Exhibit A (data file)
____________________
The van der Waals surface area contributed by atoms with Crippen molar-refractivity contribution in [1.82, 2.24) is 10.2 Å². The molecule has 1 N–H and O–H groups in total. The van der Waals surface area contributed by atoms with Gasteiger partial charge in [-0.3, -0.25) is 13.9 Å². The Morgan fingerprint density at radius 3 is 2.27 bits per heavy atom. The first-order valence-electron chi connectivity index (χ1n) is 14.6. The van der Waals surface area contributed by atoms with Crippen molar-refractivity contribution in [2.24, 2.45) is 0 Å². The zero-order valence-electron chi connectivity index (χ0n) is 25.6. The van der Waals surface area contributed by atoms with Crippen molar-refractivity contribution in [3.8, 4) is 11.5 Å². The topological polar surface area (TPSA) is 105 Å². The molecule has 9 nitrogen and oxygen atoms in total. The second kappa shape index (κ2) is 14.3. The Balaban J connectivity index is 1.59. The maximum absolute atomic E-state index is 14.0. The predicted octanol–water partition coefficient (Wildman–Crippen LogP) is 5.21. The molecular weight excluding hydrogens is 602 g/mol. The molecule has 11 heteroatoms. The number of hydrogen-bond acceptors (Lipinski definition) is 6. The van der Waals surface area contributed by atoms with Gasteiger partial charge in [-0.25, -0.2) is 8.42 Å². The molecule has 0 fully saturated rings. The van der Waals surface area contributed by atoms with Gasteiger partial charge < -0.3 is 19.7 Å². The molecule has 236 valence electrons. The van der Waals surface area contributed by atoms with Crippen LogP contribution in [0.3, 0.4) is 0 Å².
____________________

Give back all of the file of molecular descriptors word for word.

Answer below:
The van der Waals surface area contributed by atoms with Crippen molar-refractivity contribution in [1.82, 2.24) is 10.2 Å². The molecule has 1 N–H and O–H groups in total. The van der Waals surface area contributed by atoms with Gasteiger partial charge in [-0.3, -0.25) is 13.9 Å². The Morgan fingerprint density at radius 3 is 2.27 bits per heavy atom. The first-order valence-electron chi connectivity index (χ1n) is 14.6. The van der Waals surface area contributed by atoms with Crippen molar-refractivity contribution in [2.24, 2.45) is 0 Å². The zero-order valence-electron chi connectivity index (χ0n) is 25.6. The van der Waals surface area contributed by atoms with Crippen molar-refractivity contribution in [3.8, 4) is 11.5 Å². The topological polar surface area (TPSA) is 105 Å². The molecule has 9 nitrogen and oxygen atoms in total. The second kappa shape index (κ2) is 14.3. The Balaban J connectivity index is 1.59. The maximum absolute atomic E-state index is 14.0. The predicted octanol–water partition coefficient (Wildman–Crippen LogP) is 5.21. The molecular weight excluding hydrogens is 602 g/mol. The molecule has 11 heteroatoms. The number of hydrogen-bond acceptors (Lipinski definition) is 6. The van der Waals surface area contributed by atoms with Gasteiger partial charge in [-0.25, -0.2) is 8.42 Å². The molecule has 0 fully saturated rings. The van der Waals surface area contributed by atoms with Gasteiger partial charge < -0.3 is 19.7 Å². The molecule has 236 valence electrons. The van der Waals surface area contributed by atoms with Crippen LogP contribution in [0.3, 0.4) is 0 Å².